30. You want to real hypocricy?

    Today we get this from the Lieberman camp:

    US Senator Joe Lieberman (D-CT)called for the resignation of Defense Secretary Donald Rumsfeld on the Ed Schultz show, a nationally syndicated radio program Friday, RAW STORY has learned

    Now here is Senator Lieberman’s public record:

    From Fox News:
    Lieberman told Fox News that the calls for Rumsfeld’s ouster are a distraction from the larger picture.

    “We’re in the middle of a war – you wouldn’t want to have the secretary of defense change unless there’s really good reason for it and I don’t see any good reason at this time,” Lieberman said.

    And this from an OP-ED penned by Senator Lieberman in WSJ’sOpinion Journal:
    Secretary Rumsfeld’s removal would delight foreign and domestic opponents of America’s presence in Iraq.

    Now up until 2 weeks ago, Mr Lieberman was publicly telling anyone who would listenthat we are making progress in the war in Iraq. So what changed that made Lieberman demand the firing of Rumsfled? I dunno for sure, but the latest poll showing him trailing Lamont by 13 points seems likely to have been a catilyst.

    “vote-whoring” seems a tad more appropriate in this case.

  31. joe, I doubt seriously that Kerry has avoided playing the class warfare card. It is absolutely untrue that the Democrats have not attacked the wealthy for the mere fact of their wealth. It’s hypocritical, of course, because the Dems, like the GOP, are financed principally by wealthy individuals and corporations.

    I feel like Diogenes when I start talking about the integrity of politicians.

  32. I can totally see how Lamont’s verbal criticism of Wal-Mart’s business practices denies people the opportunity to work and shop there.

    Then, “local”/”state” gov’ts(see Maryland)–(under assault from the same left-wing communist assholes who support Lamont) start passing legislation that only applies to one entity in their entire jurisdiction… That won’t affect their business (or future decisions on new sites) at all!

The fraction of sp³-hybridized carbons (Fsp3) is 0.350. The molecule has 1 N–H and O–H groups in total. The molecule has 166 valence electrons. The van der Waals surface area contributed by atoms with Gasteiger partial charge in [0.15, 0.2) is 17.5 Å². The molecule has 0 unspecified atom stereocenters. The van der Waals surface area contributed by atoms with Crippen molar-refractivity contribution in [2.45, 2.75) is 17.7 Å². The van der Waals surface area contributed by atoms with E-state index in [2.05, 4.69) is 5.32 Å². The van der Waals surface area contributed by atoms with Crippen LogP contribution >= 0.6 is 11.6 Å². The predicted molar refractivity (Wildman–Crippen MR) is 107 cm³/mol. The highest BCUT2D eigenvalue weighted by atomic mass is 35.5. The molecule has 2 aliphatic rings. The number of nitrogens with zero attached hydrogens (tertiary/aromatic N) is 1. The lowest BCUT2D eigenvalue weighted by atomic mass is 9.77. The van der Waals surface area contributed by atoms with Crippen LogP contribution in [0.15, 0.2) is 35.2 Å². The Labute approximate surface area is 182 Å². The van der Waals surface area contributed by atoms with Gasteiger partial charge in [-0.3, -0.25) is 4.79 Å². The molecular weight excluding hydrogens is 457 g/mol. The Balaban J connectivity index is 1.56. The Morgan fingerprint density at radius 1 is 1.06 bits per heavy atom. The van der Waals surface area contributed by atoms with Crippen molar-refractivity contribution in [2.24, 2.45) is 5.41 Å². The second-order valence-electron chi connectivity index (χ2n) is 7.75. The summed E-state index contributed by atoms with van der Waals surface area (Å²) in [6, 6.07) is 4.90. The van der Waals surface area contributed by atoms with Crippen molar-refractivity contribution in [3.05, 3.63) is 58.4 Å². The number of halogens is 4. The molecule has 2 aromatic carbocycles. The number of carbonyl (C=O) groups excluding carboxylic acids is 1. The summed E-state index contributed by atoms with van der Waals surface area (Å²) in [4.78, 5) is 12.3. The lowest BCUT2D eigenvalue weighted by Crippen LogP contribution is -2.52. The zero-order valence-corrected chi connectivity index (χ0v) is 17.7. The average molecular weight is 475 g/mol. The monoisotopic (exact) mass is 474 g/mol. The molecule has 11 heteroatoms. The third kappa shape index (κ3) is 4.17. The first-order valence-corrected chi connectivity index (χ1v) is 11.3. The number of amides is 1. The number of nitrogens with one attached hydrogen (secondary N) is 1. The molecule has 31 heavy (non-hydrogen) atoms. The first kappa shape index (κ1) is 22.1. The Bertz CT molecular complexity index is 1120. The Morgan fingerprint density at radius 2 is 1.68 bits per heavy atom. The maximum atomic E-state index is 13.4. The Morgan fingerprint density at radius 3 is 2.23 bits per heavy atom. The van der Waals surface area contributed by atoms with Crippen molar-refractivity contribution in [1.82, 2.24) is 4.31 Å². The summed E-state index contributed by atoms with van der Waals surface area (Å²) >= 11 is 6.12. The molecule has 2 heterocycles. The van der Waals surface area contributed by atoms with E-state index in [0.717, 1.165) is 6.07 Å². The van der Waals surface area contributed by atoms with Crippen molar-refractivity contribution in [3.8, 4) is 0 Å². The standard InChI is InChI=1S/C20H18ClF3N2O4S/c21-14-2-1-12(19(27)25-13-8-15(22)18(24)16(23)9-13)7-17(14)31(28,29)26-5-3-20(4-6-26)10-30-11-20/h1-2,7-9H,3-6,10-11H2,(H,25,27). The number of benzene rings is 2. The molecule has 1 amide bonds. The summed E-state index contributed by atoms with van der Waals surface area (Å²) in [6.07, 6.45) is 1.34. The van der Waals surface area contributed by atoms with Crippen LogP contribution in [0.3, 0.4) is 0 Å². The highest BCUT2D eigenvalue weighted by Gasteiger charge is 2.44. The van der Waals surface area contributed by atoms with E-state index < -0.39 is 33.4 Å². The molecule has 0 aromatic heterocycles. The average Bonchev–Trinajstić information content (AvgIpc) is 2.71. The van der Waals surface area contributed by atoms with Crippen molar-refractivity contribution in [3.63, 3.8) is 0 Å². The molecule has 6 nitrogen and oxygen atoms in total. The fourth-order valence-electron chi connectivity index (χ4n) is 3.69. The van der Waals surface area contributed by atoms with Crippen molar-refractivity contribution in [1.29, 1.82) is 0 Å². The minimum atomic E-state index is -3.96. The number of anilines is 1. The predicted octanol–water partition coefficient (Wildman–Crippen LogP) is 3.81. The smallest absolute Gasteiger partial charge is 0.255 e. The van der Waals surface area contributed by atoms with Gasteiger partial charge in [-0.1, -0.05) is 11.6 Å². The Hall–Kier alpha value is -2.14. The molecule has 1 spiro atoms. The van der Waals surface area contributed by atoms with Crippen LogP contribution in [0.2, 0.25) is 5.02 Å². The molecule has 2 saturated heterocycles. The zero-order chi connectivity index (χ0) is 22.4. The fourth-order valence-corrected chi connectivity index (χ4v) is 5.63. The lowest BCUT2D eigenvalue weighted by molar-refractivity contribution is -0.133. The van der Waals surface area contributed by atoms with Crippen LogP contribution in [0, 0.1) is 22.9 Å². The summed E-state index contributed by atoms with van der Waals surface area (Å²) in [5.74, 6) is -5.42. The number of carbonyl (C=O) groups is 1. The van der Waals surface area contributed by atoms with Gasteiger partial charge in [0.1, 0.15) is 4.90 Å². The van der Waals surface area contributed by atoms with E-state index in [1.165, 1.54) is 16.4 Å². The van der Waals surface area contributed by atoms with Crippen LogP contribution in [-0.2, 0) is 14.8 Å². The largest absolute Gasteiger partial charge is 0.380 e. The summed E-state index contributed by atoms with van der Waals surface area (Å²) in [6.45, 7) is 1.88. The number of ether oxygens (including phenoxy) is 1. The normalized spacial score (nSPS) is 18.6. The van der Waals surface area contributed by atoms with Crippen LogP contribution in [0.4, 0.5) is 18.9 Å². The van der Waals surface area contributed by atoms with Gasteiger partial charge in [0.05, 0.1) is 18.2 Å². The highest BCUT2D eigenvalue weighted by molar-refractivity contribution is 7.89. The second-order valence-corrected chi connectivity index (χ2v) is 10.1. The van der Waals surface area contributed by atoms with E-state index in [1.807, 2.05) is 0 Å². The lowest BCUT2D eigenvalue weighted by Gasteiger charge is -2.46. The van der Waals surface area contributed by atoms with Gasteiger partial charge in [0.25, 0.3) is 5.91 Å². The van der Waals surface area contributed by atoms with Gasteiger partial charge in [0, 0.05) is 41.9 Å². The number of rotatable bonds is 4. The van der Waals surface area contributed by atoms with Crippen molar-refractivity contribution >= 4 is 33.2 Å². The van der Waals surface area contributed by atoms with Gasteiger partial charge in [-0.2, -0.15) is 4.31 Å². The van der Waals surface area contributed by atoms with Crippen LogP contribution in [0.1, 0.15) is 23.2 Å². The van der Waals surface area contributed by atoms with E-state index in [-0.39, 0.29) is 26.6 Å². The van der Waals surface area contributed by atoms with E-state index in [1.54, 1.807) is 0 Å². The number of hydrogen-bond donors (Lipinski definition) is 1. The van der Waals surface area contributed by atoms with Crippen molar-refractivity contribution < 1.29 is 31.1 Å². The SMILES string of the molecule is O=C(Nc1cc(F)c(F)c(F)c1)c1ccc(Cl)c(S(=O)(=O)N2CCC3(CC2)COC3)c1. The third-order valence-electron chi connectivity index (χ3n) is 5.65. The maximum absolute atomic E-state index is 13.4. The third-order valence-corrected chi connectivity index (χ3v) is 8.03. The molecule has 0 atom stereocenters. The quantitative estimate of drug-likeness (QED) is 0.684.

BTW, joe- Lamont is an owner of Wal-Mart!!!

    I’m positive it’s quite re-assuring to hear a “trust-fund baby”- turned politician try to tell me how to run my business!

    Lamont– over $2.9 million in income- and had barely $10,000 in charitable contributions…

    Just another demonstration of “Democratic” charity- If a “leftist” does not have a gun against his head, he usually ‘donates’ nothing!

    “Gee, but I did give some of Daddy’s money away… it was A TAX SHELTER”– Ned Lamont

  33. “joe, I doubt seriously that Kerry has avoided playing the class warfare card.”

    See, noe you’ve gone from “attacking the rich for being rich,” to “playing the class warfare card” – a phrase that gets thrown at every expression of concern for the poor, or every denunciation of policies that inappropriately favor them.

    Neither of these lines of argument have the slightest bit to do with class warfare. Declaring that an argument is illegitimate if the target is wealthy, declaring that it is never appropriate to question whether the wealthy are being unfairly favored by policy – THAT is class warfare.

  34. …which is exactly the tack that Wal Mart’s defenders, both those who do it for money and those who do it for love, take in response to their opponents’ arguments.

    People complain about specific Wal Mart business practices, like their union busting, their lousy pay, their lack of benefits, their relationships with sleazy contractors, and the denizens of Wally Wold start shouting out: you hate capitalism! You hate national chains! You hate low prices! You want Wal Mart to shut down!

    Uh, no. I want Wal Mart to pay its people better, use its clout to support, not undercut, decent contractors, and allow its workers to organize if they want to.

  35. I could beat the snot out of fletch’s so called argument (it’s actually quite tempting to bitchslap him about that “daddy’s money” quote, using the inheretance tax as a fulcrum), but nobody who uses the term “communist asshole” is worth it.

    Although I’m quite sure Pro Libertate will come along and denounce him for his class warfare.

  36. Now, joe. I just don’t think much of most of the people in politics. I’d have more sympathy for a politician who really wanted to help people, even if I disagreed with his means, but I think that, of the major political figures, only a handful rise to that standard. Most of them are playing us like fiddles. That was the point of my Diogenes comment, by the way–I keep looking for an honest guy in DC and keep getting disappointed (with the really rare exception or two). Now I’m going to have to live in a tub 🙂